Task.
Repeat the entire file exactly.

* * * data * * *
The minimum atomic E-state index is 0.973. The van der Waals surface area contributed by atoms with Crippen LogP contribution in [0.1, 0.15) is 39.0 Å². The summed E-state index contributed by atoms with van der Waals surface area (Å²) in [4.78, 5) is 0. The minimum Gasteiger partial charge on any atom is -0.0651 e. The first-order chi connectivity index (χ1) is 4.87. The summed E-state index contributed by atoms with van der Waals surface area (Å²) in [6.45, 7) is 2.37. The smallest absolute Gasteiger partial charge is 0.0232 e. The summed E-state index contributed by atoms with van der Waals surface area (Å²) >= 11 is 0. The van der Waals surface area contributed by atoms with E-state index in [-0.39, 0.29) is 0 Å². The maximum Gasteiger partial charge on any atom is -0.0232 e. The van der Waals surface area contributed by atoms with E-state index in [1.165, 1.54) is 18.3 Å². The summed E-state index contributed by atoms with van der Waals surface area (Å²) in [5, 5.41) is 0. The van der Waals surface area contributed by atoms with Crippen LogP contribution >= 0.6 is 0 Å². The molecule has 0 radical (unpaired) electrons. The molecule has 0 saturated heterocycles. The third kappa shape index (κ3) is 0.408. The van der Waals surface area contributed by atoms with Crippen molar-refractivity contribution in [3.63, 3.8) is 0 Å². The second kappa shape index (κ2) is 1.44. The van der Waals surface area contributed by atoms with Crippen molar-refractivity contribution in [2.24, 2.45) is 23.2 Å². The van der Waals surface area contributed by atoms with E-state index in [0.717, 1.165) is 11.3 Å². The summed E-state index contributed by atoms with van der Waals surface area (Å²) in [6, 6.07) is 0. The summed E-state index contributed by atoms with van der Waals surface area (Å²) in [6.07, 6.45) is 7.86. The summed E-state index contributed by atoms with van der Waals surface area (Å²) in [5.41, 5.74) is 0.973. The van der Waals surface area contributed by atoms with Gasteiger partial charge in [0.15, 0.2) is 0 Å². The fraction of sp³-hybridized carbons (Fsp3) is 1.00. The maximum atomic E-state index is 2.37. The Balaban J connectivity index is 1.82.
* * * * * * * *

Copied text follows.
The minimum atomic E-state index is 0.973. The van der Waals surface area contributed by atoms with Crippen LogP contribution in [0.1, 0.15) is 39.0 Å². The summed E-state index contributed by atoms with van der Waals surface area (Å²) in [4.78, 5) is 0. The minimum Gasteiger partial charge on any atom is -0.0651 e. The first-order chi connectivity index (χ1) is 4.87. The summed E-state index contributed by atoms with van der Waals surface area (Å²) in [6.45, 7) is 2.37. The smallest absolute Gasteiger partial charge is 0.0232 e. The summed E-state index contributed by atoms with van der Waals surface area (Å²) >= 11 is 0. The van der Waals surface area contributed by atoms with E-state index in [-0.39, 0.29) is 0 Å². The maximum Gasteiger partial charge on any atom is -0.0232 e. The van der Waals surface area contributed by atoms with E-state index in [1.165, 1.54) is 18.3 Å². The summed E-state index contributed by atoms with van der Waals surface area (Å²) in [5, 5.41) is 0. The van der Waals surface area contributed by atoms with Crippen LogP contribution >= 0.6 is 0 Å². The molecule has 0 radical (unpaired) electrons. The molecule has 0 saturated heterocycles. The third kappa shape index (κ3) is 0.408. The van der Waals surface area contributed by atoms with Crippen molar-refractivity contribution in [3.63, 3.8) is 0 Å². The second kappa shape index (κ2) is 1.44. The van der Waals surface area contributed by atoms with Crippen molar-refractivity contribution in [2.24, 2.45) is 23.2 Å². The van der Waals surface area contributed by atoms with E-state index in [0.717, 1.165) is 11.3 Å². The summed E-state index contributed by atoms with van der Waals surface area (Å²) in [6, 6.07) is 0. The summed E-state index contributed by atoms with van der Waals surface area (Å²) in [6.07, 6.45) is 7.86. The summed E-state index contributed by atoms with van der Waals surface area (Å²) in [5.41, 5.74) is 0.973. The van der Waals surface area contributed by atoms with Gasteiger partial charge in [0.15, 0.2) is 0 Å². The fraction of sp³-hybridized carbons (Fsp3) is 1.00. The maximum atomic E-state index is 2.37. The Balaban J connectivity index is 1.82.